|(C) 2005 Ballantine/Del Rey Books|
In 1979, almost a year before the release of Star Wars - Episode V: The Empire Strikes Back, I purchased my first copy of Carol Titleman's The Art of Star Wars.
The trade paperback edition of a hard-to-find Limited Edition hardcover published by Ballantine Books, Titleman's book not only had the stuff you might expect from a book titled The Art of Star Wars - sketches, production paintings, storyboards, costume and set designs, and pictures of the various models used in the movie - but it also contained the complete fourth revised draft of George Lucas' screenplay for the movie.
Titleman's book - which was later reissued in 1997 as The Art of Star Wars - Episode IV: A New Hope - was only the first in a series of Art of Star Wars tomes; each of the live-action Episodes plus the new Lucasfilm Animated series Star Wars: The Clone Wars has had an "Art of" volume dedicated to it.
J.W. (Jonathan) Rinzler's The Art of Star Wars - Episode III: Revenge of the Sith was originally published as a coffee table type hardcover a few weeks before the release of the 2005 Prequel Trilogy finale.
As you might imagine, I wanted to get that book as soon as it became available, thinking that it would contain, as most of the Art of books, the screenplay to the movie.
For some reason, the original edition of Rinzler's book only contained portions of Lucas' screenplay but not the complete, so I passed on it because, as an aspiring film writer myself, the script has always been the main draw for me.
This omission is not unique to the first edition of The Art of...Revenge of the Sith. Deborah Call's 1980 The Art of The Empire Strikes Back and the 1999 tie-in to Star Wars - Episode I: The Phantom Menace
didn't include the screenplays to those movies either. (Lucas Books and Del Rey/Ballantine, in their defense, did publish stand alone editions of the scripts in 1980 and 1999.)
Interestingly, before the paperback edition of The Art of Star Wars - Episode III: Revenge of the Sith was published, the only way to read the script was as an e-Book.
Whether it was a result of fan protest or harsh online reviews, Ballantine and Lucas Books decided to not just merely place the contents of Rinzler's original version of the book in the softcover but to include the complete draft of the Sith screenplay as well.
A Look at the Book:
Like all the other Art of Star Wars books, Rinzler's tome on Revenge of the Sith is an oversoze trade paperback edition. It's divided, for chronological and design reasons, into four sections (not including the introduction and the index.
Part I: Pre-Production
Part II: Principal Photography
Part III: Digital Shot Creation
Part IV: The Script to Star Wars Episode III: Revenge of the Sith
Im addition to the aforementioned introduction and index, there's a Who's Who list of the artists whose work appears in the pages of The Art of Star Wars - Episode III: Revenge of the Sith. Ranging from costume designer Trisha Beggar to production artist Feng Zhu at Skywalker Ranch, this list includes most of the Art Department staff, as well as producer Rick McCallum and writer-director George Lucas.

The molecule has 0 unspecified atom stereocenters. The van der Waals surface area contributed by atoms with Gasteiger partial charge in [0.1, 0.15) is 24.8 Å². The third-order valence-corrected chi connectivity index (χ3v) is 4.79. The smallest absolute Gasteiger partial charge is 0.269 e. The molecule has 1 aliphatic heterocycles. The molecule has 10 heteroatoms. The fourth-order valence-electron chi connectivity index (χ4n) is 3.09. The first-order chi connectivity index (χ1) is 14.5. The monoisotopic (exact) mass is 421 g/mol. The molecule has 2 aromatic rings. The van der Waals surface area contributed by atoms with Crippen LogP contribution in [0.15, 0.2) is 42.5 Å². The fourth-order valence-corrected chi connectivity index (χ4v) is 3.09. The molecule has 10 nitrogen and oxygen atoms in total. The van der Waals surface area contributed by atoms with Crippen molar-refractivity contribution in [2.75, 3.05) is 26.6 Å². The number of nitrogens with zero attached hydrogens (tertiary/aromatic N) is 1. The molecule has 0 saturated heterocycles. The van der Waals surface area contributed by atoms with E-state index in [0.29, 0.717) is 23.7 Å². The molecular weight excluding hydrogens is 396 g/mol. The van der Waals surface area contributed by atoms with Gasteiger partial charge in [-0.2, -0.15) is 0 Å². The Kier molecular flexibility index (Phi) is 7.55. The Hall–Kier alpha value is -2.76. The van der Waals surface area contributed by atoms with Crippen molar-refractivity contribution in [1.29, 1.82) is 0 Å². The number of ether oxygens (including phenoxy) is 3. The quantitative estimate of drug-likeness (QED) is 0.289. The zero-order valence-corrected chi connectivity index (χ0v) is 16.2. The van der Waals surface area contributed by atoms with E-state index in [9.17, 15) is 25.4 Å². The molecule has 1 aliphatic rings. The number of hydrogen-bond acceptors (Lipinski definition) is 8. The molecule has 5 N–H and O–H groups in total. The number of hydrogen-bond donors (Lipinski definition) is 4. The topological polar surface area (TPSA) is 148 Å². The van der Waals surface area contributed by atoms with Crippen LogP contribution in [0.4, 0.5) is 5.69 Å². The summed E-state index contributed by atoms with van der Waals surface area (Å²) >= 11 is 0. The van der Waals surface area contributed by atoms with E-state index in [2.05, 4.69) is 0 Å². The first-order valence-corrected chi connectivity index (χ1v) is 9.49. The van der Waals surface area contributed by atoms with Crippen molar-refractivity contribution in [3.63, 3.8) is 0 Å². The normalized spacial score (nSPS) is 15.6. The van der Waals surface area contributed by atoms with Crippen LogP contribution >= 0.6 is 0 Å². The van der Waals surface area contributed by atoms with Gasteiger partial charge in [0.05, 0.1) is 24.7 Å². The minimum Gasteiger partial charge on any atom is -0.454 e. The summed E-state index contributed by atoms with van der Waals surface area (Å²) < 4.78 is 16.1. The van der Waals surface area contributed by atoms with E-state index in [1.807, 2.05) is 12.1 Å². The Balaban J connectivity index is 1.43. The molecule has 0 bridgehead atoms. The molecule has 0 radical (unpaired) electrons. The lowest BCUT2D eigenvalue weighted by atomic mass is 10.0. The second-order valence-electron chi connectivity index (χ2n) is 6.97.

The book. of course, is a carefully chosen selection of sketches, preliminary costume and vehicle designs, production paintings, maquettes, sculpts of creatures and digital characters (such as General Grievous) and photos of the main dramatis personae in their finalized outfits, as well as some digital paintings and previsualizations.
The artwork is presented in pretty much chronological order and follows the evolution of the movie as it goes from preliminary story form to the final version of Episode III. Because of this, we are given a glimpse into how some ideas for the settings, characters and vehicles went through a process of elimination as Lucas tweaked the story and the screenplay itself.
Some ideas, like showing various battles of the Clone Wars taking place at the beginning, were discarded in favor of the film's eventual start sequence at the Battle of Coruscant.
Others, such as the destruction of the mining facility on Mustafar were developed later and adjusted later as the story went through the inevitable process of revision and rewrites.
The layout and design of this book are, on the most part, very nicely done. The paintings and photos are complimented nicely by the placemment of Rinzler's text and captions.
The script, too, is interesting and, as in The Art of Star Wars - Episode II: Attack of the Clones, is illustrated here and there with selected photo stills and digital artwork. Like in the other volumes of the Art of series, the screenplay is pretty close to the finished film but includes scenes that were later deleted or cut down significantly for dramatic or running time considerations.
The one thing I don't like about the design is the annoying way in which some of the text is presented.
While most of the text is done in a normal, easy to read format, the book's designer got trippy and decided to do all chapter and section headers in a surrealistic mix of lower case and upper case characters. Often, you'll see Revenge of the Sith appearing as ReVenge OF THe Sith or little captions and section headers such as machiNes at War (or something along those lines; it's hard to replicate on here).
Unlike earlier editions of The Art of Star Wars books, the binding and glue tend to grip the glossy pages of the thick paperback much better. Other pre-1997 editions tended to shed pages even after one read-through, which sucked because the books were often hard to find and not exactly cheap, either.
Naturally, if not handled with care or stored improperly, The Art of Star Wars - Episode III: Revenge of the Sith can get dogeared and even shed pages, but so far I've managed to avoid any major damage to my now three-year-old copy.
© 2012 Alex Diaz-Granados. All Rights Reserved